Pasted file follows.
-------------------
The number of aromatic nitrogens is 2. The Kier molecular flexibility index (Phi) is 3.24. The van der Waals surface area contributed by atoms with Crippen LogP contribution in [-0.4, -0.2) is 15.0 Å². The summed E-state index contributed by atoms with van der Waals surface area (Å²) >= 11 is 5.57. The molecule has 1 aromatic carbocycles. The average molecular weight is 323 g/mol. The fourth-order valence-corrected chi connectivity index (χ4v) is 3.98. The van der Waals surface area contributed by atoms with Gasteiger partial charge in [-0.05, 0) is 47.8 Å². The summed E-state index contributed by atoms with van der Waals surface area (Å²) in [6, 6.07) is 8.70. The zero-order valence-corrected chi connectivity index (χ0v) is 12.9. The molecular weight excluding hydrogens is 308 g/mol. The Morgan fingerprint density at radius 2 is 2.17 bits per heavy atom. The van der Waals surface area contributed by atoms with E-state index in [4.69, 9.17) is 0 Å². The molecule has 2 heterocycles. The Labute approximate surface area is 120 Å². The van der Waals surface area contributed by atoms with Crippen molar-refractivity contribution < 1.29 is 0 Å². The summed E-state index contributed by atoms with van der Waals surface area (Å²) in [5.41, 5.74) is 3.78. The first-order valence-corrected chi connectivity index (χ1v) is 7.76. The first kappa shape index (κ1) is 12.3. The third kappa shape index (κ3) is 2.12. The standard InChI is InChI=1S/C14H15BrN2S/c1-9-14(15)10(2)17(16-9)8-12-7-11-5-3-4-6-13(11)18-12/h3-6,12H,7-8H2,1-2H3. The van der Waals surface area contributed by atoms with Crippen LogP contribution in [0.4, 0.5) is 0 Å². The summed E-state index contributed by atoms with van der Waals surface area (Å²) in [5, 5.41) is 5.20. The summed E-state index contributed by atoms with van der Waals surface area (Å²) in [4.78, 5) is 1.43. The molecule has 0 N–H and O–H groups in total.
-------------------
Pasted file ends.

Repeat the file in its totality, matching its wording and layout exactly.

The number of aromatic nitrogens is 2. The Kier molecular flexibility index (Phi) is 3.24. The van der Waals surface area contributed by atoms with Crippen LogP contribution in [-0.4, -0.2) is 15.0 Å². The summed E-state index contributed by atoms with van der Waals surface area (Å²) >= 11 is 5.57. The molecule has 1 aromatic carbocycles. The average molecular weight is 323 g/mol. The fourth-order valence-corrected chi connectivity index (χ4v) is 3.98. The van der Waals surface area contributed by atoms with Gasteiger partial charge in [-0.05, 0) is 47.8 Å². The summed E-state index contributed by atoms with van der Waals surface area (Å²) in [6, 6.07) is 8.70. The zero-order valence-corrected chi connectivity index (χ0v) is 12.9. The molecular weight excluding hydrogens is 308 g/mol. The Morgan fingerprint density at radius 2 is 2.17 bits per heavy atom. The van der Waals surface area contributed by atoms with E-state index in [4.69, 9.17) is 0 Å². The molecule has 2 heterocycles. The Labute approximate surface area is 120 Å². The van der Waals surface area contributed by atoms with Crippen molar-refractivity contribution < 1.29 is 0 Å². The summed E-state index contributed by atoms with van der Waals surface area (Å²) in [5.41, 5.74) is 3.78. The first-order valence-corrected chi connectivity index (χ1v) is 7.76. The first kappa shape index (κ1) is 12.3. The third kappa shape index (κ3) is 2.12. The standard InChI is InChI=1S/C14H15BrN2S/c1-9-14(15)10(2)17(16-9)8-12-7-11-5-3-4-6-13(11)18-12/h3-6,12H,7-8H2,1-2H3. The van der Waals surface area contributed by atoms with Crippen LogP contribution in [0.4, 0.5) is 0 Å². The summed E-state index contributed by atoms with van der Waals surface area (Å²) in [5, 5.41) is 5.20. The summed E-state index contributed by atoms with van der Waals surface area (Å²) in [4.78, 5) is 1.43. The molecule has 0 N–H and O–H groups in total.